The Parliamentary Standing Committee on Information Technology (IT) is slated to meet on Wednesday to discuss issues of invasion of privacy and WhatsApp. According to reports, this meeting comes after WhatsApp earlier this month revealed that journalists and activists in India have been the target of surveillance by operators using the Israeli spyware Pegasus.
The Facebook-owned messaging company stated that it remains committed to protecting all messages of its users even as opposition parties accused the Centre of "snooping" on journalists and activists.
Amid the raging controversy, the government has asked WhatsApp to come out with an explanation on the breach of privacy and list out measures that have been taken to safeguard the privacy of millions of Indians.
Earlier, maintaining that the government was concerned about the breach of privacy of Indians, Union Minister Ravi Shankar Prasad on October 31 said that WhatsApp had been asked for an explanation in this regard. He was referring to WhatsApp’s revelation that phones of roughly 1,400 individuals across the world were hacked using the Israeli spyware ‘Pegasus’ earlier this year. Reports suggest that journalists, academics and human rights activists were among those users who were targeted in India.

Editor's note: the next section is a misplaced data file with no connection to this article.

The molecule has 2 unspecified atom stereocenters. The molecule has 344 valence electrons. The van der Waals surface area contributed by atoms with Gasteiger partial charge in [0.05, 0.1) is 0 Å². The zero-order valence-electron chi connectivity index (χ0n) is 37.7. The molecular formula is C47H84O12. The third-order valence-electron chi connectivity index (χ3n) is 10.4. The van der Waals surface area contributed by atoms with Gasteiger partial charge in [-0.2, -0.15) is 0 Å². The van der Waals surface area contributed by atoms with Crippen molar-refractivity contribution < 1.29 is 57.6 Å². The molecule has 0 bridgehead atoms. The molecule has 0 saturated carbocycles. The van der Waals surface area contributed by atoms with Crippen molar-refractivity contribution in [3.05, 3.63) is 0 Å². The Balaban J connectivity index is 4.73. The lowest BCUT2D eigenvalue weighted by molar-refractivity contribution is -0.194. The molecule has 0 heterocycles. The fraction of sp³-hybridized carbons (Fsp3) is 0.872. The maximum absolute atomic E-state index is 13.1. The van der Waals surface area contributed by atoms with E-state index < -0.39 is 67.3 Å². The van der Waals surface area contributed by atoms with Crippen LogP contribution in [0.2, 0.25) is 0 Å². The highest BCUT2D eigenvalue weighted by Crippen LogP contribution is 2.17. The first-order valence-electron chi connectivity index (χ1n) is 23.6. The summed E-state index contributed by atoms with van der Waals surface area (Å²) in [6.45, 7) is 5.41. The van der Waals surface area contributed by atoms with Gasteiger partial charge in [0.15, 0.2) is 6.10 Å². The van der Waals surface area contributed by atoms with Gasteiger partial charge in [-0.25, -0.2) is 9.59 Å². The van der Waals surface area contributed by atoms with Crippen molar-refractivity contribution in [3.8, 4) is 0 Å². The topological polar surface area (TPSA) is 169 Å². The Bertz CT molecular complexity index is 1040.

The hackers were able to install the surveillance software on phones of the targets on WhatsApp. According to reports, the target of the hack received audio or video calls from unknown callers, which is ignored, allowing the hacker to be installed in their mobile device. The Pegasus software-enabled hackers to access the details on the phone, including the text messages and location of the target. India, with 400 million users, is the biggest market for WhatsApp.
The contentious software, Pegasus, that was meant for government use on a per-license basis stirred the political spectrum as the opposition mounted serious allegations on the government. However, the Cyber & Information Security (CIS) division of the Ministry of Home Affairs stated that no information was given to purchase the Israeli spyware. In response to an RTI application, the Home Ministry as per reports said, "It is informed that no such information is available with the undersigned CPIO." The spyware Pegasus came under scanner after it was reportedly used to snoop on slain journalist Jamal Khashoggi by Saudi Arabia officials.
(With ANI inputs)